While teaching chess in classrooms several years ago, I searched my database for an instructive position in which each side had one rook and one bishop. I introduce one or two pieces in each classroom session and then let the children play with those pieces. For several years, I would introduce the rook and bishop during the third session.
I like this position from Leonhardt -- Mieses, London 1905. Although Black has a two pawn advantage, White has some tricks that could result in a draw. This position formed the core of the lesson for my beginning students this week.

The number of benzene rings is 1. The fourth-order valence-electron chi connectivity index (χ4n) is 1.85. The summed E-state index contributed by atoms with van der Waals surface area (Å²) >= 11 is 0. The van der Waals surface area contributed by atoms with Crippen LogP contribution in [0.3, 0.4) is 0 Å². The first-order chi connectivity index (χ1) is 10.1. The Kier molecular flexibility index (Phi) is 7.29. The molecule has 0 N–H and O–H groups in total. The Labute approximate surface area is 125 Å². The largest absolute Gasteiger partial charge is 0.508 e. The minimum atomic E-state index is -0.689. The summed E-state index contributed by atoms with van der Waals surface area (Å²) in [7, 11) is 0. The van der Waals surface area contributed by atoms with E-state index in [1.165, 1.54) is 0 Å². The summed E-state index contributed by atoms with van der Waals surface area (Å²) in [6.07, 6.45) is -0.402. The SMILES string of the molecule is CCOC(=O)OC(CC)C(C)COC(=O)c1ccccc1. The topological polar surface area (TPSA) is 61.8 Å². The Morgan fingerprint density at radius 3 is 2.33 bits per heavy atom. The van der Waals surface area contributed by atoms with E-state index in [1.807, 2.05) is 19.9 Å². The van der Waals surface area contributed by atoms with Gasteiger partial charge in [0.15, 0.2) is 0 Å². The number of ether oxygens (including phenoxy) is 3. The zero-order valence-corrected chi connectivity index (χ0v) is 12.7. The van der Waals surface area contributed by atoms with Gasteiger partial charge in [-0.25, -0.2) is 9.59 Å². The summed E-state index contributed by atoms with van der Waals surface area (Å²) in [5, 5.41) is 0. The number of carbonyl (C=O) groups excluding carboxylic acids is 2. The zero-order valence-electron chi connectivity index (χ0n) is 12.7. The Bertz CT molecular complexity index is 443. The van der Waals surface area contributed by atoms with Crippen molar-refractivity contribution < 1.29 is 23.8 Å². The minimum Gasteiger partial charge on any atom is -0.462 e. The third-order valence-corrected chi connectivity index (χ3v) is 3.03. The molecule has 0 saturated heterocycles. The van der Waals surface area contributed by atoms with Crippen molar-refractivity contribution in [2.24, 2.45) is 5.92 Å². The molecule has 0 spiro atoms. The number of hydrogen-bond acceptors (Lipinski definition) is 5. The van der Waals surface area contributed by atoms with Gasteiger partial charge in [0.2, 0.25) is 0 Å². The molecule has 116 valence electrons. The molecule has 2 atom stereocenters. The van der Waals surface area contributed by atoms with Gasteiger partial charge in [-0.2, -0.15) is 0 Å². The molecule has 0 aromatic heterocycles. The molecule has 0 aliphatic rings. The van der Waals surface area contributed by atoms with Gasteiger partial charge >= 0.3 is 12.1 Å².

White to move
Beginners need to understand why Black cannot block this check and must move the king.
We reach the critical position. Black faces the loss of an exchange, reducing the material advantage to point-count equality.
Black to move
Black played 52...Kd4, which turns out to be the only winning move.
Saving the rook gives White the opportunity for a theoretical draw.
If 52...Rf4, then 53.Rxe6 Bxe6 54.Kxe6 Kd4 55.Bxf5
A rook against a bishop is a draw with best play. It is relatively easy to find moves that are good enough.
If 52...Re1 53.Bxf5 exf5 54.Kxf5
A rook and bishop against a rook is also a draw with best play, but the stronger side is capable of torturing the weaker. See "Rook and Bishop versus Rook".
The game's conclusion is also instructive, although we did not go through it in chess club.
53.Bxe4 fxe4 54.Kg5 e3 55.Kf4 e2 56.Ra1 e5+ 57.Kg3 Ke3 58.Rb1 e4 59.Kg2 Kd2 60.Rb2+ Kd1 61.Rb1+ Kc2 62.Ra1 Kd2 0-1